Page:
The author’s protagonist in her new novel is a native of the city. She explains why she took inspiration from Belfast and why it’s important to pay it forward
The Ends of the Earth follows Mary, a young woman from Belfast, who leaves her hometown to follow her new boyfriend, the too-good-to-be-true Londoner Jim. Fast-forward 14 years and Mary can be found every night at Ealing station displaying a sign that reads ‘COME HOME JIM’ as she searches for her partner who disappeared seven years prior.
You drew inspiration from Belfast within The Ends of the Earth — why was that important for you?
My mum grew up in Belfast and the city has always had a part of my heart, growing with each visit over to see her family. I love the warmth of the people, the buzz, the culture. I knew I’d always write a character from Belfast and when I began to sketch the contours of Mary, the main character in The Ends of the Earth, it felt right that a place this vibrant would be her birthplace. Mary has got a strong fire in her, but also an abiding respect for the people and places who have made her who she is.
What are your memories of Northern Ireland?
Many! A lot of time spent in my nana’s home in Knock. A lot of daytrips too, to the Giant’s Causeway and Carrickfergus. And Wyse Byse on the Newtownards Road! I can’t believe I almost forgot that. My nana had an incredible love of a bargain which I have certainly inherited. I remember scanning the aisles of Wyse Byse with her, looking for treasures that might look good in her home and leaving with a purchase, tucked in a plastic bag with the yellow owl logo. Sadly, no sign of the owl in The Ends of the Earth — but The Stormont Hotel, Victoria Park, the Lagan, Portrush and Dunluce Castle all made it into the final edit. I hope the settings will make every scene come alive for readers in Northern Ireland.
Home, and the definition thereof is a vital theme in fiction — why do you think that is?
Books have so many of the qualities in what I consider a home: the comfort factor, the entertainment, often the odd challenge that might shift my way of thinking too. So, it makes sense to me that authors are drawn to the topic time and time again. One idea that feeds through The Ends of the Earth is that of how we continue to make new homes throughout our life and often at the stages when we have been dealt the toughest hand. This speaks to me personally; I’ve lived in five different cities in the past few years and although there was a natural disorientation, I’ve grown to appreciate how ‘home’ is a flexible concept, how it adapts to whatever you choose to make it.
Linked to that, I think writers are also drawn to the idea of how other people forge our homes, for better or worse.
You can sink into the relief of a happy dynamic or be chased from under your own roof by that dynamic going sour. Wherever there is the potential for such a range of action, story naturally flows.
How did the pandemic help or hinder your writing career?
Although it’s natural to think of the hindrances — the cancelled events, the closed bookshops, the resulting disappointment — there have been moments of incredible help and hope too. Book bloggers and influencers did an amazing job stepping in to promote 2020 debuts like myself, to host live events on their channels and to champion great stories across all genres.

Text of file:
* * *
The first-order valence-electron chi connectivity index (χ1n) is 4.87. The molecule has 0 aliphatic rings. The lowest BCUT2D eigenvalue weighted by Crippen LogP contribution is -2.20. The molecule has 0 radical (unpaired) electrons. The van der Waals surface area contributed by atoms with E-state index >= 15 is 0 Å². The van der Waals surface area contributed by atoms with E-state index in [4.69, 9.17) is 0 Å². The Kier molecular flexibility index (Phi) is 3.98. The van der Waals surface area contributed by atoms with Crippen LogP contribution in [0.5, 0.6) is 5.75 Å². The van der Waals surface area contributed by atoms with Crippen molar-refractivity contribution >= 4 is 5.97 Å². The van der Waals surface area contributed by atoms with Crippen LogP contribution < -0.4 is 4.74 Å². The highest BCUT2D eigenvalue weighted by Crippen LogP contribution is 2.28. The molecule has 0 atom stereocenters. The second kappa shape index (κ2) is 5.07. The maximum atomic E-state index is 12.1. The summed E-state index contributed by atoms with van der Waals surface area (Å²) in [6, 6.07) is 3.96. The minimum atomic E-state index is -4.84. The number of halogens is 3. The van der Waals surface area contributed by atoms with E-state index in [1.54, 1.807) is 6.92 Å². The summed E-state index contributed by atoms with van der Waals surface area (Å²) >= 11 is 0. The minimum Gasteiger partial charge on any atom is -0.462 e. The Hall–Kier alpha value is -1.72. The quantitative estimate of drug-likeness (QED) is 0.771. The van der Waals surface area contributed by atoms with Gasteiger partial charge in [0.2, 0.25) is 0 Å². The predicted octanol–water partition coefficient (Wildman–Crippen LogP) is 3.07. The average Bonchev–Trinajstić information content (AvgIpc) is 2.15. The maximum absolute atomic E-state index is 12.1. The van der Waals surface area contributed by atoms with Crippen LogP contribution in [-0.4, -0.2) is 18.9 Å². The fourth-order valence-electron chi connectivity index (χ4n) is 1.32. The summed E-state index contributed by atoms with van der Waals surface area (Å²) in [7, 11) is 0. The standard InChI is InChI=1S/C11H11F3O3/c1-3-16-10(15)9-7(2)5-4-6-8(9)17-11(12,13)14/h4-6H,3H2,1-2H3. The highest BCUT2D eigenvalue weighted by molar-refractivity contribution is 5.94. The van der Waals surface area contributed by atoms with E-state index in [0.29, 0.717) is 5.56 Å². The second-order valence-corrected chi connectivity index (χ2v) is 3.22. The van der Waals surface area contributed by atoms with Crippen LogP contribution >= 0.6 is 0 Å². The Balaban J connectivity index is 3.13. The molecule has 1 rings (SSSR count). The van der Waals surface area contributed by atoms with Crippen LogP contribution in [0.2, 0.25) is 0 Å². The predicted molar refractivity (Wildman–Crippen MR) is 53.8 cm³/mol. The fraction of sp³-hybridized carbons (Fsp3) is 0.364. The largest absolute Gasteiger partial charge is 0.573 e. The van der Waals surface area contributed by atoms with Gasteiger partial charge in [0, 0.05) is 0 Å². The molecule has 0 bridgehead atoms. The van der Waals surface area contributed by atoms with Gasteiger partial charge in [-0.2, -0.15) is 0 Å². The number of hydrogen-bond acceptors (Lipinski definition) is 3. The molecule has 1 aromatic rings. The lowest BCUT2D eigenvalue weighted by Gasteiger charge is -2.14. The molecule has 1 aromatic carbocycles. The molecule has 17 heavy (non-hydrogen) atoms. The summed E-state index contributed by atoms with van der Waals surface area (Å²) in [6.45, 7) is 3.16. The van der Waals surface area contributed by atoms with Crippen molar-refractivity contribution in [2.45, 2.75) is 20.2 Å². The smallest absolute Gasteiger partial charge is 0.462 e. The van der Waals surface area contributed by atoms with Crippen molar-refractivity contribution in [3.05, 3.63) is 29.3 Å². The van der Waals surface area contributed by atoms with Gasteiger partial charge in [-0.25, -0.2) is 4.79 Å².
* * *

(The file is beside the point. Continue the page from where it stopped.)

In terms of my actual writing, like many authors, I have found that the pandemic did hinder me at points. Creativity likes novelty, not being stuck at home! For me, it doesn’t thrive on a chaotic and scary news cycle either. I often think of anxiety like a vice that sits around my head, squeezing out the space I need to focus on everything else. As time has gone on, I’ve learned some strategies to try and keep that anxiety at bay, namely daily runs, avoiding social media where possible, trusting that all will come right at the end.
For anyone who may be reading this though, with the vice still very firmly in place, know that I sympathise and know too, I hope, that it will loosen eventually.
What comes first for you, in terms of beginning of novel, plot or character?
A tough question but if forced — I’d say plot. By that, I mean I’m always looking for a ‘hook’ or an original way into a story, be that a dilemma, a question, a specific mystery or situation that appeals to me and I hope will appeal to readers too. That said, character goes hand-in-hand, because a story will often only come to life when I know the sort of people that would populate the idea. For example, in The Ends of the Earth, I had the idea of a woman with a sign, waiting for an unknown man for seven long years. Just from that one image, I saw so much of Mary and her key characteristics — some might think she’s patient to a fault but she’s beneath their assumptions, she’s resilient and tenacious. Once the character of Mary had been soldered to the idea of the sign, I couldn’t break the two apart.
You’ve been called ‘a remarkable new voice’ — can you take praise well?
In a word: no! Even answering the question makes me squirm a little! I am, however, so incredibly grateful to the authors and reviewers who have taken the time to read my work and to offer their praise. It’s not only generous, but sustaining too, especially on the days when the words aren’t flowing, or when a book isn’t coming together how I would like. There is great kindness in the industry and I intend to pay it forward in my career.
The Ends of the Earth by Abbie Greaves (Penguin, £7.99) is out now and available online and in all good bookshops